MANILA – There was a time when the former town of Novaliches, shared by Quezon City and Caloocan City since 1948, served as the "egg, meat, fruit, and vegetable basket" or the source of these farm products for residents of both cities.
That was until the early 1980s when Novaliches was still considered the "bukid" or farm area of its two mother cities.
The southern parts of both Quezon City and Caloocan at the time were already commercially developed and no longer fit for growing or raising farm products.
The then sparsely-populated barangays of Novaliches belonging to Quezon City were Nagkaisang Nayon, Capri, Novaliches Proper, San Agustin, San Bartolome, Kaligayahan, Santa Monica, Pasong Putik, Santa Lucia, Gulod, Bagbag, Talipapa, Sauyo, Pasong Tamo, Tandang Sora, Culiat, Sangandaan, Baesa, Balong Bato, Kangkong, and Unang Sigaw.
On the other hand, the Novaliches side that belonged to Caloocan included barangays Bagbaguin, Caybiga, Llano, Deparo, Bagumbong, Camarin, Bagong Silang, Tala, Malaria, Pangarap, Makatipo, Amparo, half of Baesa, Sta. Quiteria, and Talipapa.
These barangays also used to be called the "Sabah" of Caloocan for being detached from mainland Caloocan and cannot be reached by city officials without passing through portions of the adjoining cities of Malabon, Valenzuela, and Quezon from the Bonifacio monument in Grace Park and Balintawak.
Also at that time, both sides of the narrow Quirino Highway from Balintawak, Quezon City to San Jose del Monte, Bulacan and Tandang Sora Avenue from Balara, Diliman, to Quirino Highway in Barangay Sangandaan and Sta. Quiteria were still dotted with rice fields and forests.
The same was true with General Luis Street from Malinta, Valenzuela, Bulacan; Susano Road from Novaliches-Bayan, and Zabarte Road to Camarin, North Caloocan.
The two sides of the northern half of the present Commonwealth Avenue were then victual wilderness serving as pasture land of rich families and politicians owning cattle and carabaos for milk and meat purposes, and even horses for racing.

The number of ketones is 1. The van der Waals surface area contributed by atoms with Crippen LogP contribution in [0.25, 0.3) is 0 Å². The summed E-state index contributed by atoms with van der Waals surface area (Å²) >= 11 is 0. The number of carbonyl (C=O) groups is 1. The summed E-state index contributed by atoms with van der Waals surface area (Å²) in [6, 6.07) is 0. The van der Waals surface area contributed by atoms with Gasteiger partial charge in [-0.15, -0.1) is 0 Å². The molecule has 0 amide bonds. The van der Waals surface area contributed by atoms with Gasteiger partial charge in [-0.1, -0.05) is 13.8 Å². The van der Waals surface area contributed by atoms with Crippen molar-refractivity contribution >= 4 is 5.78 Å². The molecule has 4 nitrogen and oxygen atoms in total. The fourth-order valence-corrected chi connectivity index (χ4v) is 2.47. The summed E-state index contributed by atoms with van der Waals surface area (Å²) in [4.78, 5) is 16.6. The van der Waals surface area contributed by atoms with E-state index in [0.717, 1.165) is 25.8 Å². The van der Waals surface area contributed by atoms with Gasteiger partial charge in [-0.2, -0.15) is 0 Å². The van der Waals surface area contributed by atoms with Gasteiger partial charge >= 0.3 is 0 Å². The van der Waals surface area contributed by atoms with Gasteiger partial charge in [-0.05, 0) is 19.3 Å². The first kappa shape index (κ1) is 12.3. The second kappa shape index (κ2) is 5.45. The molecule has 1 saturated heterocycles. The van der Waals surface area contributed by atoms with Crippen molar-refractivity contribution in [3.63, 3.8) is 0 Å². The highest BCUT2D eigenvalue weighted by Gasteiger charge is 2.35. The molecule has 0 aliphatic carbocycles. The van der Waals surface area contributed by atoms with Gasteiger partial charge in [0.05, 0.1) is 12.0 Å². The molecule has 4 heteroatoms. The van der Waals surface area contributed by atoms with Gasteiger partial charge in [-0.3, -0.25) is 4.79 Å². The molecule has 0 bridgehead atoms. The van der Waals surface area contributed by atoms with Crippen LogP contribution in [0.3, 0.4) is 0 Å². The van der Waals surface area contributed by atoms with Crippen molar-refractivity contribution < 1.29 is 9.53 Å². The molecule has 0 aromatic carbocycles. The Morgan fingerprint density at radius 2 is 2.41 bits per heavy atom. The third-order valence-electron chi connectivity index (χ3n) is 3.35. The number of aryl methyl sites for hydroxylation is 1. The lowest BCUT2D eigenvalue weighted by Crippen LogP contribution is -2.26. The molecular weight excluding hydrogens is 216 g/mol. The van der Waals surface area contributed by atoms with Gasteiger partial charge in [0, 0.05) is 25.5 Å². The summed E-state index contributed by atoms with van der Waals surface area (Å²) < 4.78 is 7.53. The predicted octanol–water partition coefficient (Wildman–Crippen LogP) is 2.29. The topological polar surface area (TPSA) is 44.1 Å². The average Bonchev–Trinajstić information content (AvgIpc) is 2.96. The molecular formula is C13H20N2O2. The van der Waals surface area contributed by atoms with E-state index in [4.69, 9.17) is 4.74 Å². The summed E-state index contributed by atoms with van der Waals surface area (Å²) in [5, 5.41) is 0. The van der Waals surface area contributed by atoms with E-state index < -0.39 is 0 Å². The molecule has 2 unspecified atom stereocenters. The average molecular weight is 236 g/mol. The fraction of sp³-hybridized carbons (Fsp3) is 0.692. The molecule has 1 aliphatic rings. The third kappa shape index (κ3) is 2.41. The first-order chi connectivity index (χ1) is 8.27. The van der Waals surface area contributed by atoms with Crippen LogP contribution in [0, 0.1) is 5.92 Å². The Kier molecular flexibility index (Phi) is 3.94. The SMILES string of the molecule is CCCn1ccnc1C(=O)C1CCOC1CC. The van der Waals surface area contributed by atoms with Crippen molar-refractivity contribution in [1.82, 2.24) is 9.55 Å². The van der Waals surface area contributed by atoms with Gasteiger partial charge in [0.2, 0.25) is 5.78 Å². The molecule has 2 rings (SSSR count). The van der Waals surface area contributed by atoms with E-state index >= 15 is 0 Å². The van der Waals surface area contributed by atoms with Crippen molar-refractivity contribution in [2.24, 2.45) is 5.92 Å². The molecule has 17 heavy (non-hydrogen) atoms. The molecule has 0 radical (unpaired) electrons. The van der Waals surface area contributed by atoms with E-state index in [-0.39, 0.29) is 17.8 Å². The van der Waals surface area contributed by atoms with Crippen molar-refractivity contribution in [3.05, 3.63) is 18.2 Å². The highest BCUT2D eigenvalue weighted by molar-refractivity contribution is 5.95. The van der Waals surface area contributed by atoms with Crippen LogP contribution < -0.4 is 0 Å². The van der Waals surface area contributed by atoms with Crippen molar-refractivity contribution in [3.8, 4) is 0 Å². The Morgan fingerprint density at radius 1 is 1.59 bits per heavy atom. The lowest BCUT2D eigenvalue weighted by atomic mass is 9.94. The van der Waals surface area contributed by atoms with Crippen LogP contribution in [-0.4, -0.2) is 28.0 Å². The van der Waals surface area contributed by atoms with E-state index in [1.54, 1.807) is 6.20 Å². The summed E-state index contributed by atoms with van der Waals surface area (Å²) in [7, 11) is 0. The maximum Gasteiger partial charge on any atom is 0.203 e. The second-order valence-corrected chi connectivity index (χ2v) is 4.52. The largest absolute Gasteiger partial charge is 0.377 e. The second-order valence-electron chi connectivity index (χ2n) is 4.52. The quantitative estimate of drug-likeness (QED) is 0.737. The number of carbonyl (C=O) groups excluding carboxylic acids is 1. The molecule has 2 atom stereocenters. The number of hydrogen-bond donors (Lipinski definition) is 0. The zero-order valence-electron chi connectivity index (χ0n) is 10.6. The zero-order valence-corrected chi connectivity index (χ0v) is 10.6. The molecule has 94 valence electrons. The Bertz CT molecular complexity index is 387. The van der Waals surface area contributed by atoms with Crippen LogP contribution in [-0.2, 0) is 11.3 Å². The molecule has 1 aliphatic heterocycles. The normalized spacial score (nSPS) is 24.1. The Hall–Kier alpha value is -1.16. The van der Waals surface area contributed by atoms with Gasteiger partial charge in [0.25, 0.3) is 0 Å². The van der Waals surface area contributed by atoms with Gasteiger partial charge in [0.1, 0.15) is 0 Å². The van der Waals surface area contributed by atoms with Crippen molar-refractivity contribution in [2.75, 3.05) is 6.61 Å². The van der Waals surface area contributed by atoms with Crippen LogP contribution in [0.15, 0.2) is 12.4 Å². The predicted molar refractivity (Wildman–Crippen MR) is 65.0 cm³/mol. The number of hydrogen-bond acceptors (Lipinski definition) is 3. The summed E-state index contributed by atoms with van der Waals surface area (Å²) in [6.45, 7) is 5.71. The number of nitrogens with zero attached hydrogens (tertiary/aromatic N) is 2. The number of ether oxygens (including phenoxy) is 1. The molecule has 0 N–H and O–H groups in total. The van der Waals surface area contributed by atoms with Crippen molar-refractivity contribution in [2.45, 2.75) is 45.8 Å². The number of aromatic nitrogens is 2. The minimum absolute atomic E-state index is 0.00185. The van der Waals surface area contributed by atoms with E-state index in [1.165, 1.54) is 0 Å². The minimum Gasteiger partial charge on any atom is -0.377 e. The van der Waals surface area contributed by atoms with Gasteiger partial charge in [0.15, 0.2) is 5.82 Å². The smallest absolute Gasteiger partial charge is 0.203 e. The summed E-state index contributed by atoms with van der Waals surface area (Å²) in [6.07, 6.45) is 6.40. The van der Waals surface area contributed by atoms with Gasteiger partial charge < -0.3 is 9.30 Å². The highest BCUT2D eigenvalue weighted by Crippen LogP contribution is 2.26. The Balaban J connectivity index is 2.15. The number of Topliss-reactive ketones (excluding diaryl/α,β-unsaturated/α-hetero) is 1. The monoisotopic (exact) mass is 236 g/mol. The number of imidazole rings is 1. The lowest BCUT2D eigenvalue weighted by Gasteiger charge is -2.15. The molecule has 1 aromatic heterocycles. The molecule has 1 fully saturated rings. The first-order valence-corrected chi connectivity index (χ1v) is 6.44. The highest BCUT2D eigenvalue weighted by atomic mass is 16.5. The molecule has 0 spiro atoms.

The population of Novaliches then, numbering about 120,000 distributed in an area totaling 10,000 hectares, was still dominated by farmers.
Almost all households in the area had carabaos, cattle, goats, pigs, and chickens.
The residents also grew various kinds of fruit trees and vegetables, so they did not have to buy meat, eggs, and other food staples for their daily consumption.
Every evening, many Novaliches residents transported their farm products, such as eggs, fruits, vegetables, live chickens, and the like to their "suki" or regular clients at markets in Balintawak and Munoz, Quezon City; Monumento in Grace Park, Caloocan City; and Blumentritt, Divisoria, and Central Market in Manila.
When poultry raising began to proliferate around Metro Manila (still called Greater Manila Area in the 1950s), many families in Novaliches were also attracted to put up their own poultry houses.
Those who were more well-off even put up egg incubators and feed stores to supply the needs of the poultry raisers, including chicks and poultry medicines. These included Tolentino's poultry supplies and Daez's poultry supplies at Novaliches-Bayan.
In the early 1960s, several commercial suppliers and producers of chicken and pig meat, as well as eggs, bought lands in Novaliches where they put up their branches for big-scale production of such products.
Among these were Robina Farms in Sitio Looban, Barangay Nagkaisang Nayon; Winmar Poultry Farms in Barangay Llano; Reliance Agricultural Corp., also in Nagkaisang Nayon, Arce Farms in Barangay San Agustin-Deparo; and Liberty Farms in Barangay Kaligayahan.
As a result, there was a time when all waterways in Novaliches, including the Tullahan river from the La Mesa dam to the cities of Valenzuela, Malabon, and Navotas near the Manila Bay became polluted with pig and chicken manure.
There were numerous complaints about the foul odor emanating from the poultry and piggery farms.
Meanwhile, also from the 1960s, the development of subdivisions started in Novaliches along with the coming in of hundreds of manufacturing plants, a big public cemetery operated by the Quezon City government in Bagbag, and at least five memorial parks.
The five burial grounds were the Holy Cross-Manila Memorial Park in San Bartolome, Eternal Gardens in Baesa, Himlayang Pilipino in Pasong Tamo, State Employees Memorial Park in Deparo, and Forest Park in Bagumbong.
At present, almost all rice fields and forests in Novaliches have been converted into sites for subdivisions, factories, shopping malls, and other commercial uses.
Even the former National Girl Scouts Camp along Quirino Highway in San Bartolome is now SM City Novaliches Mall. (PNA)
(Severino Samonte is a retired executive editor of the Philippine News Agency and regularly contributes news articles and features)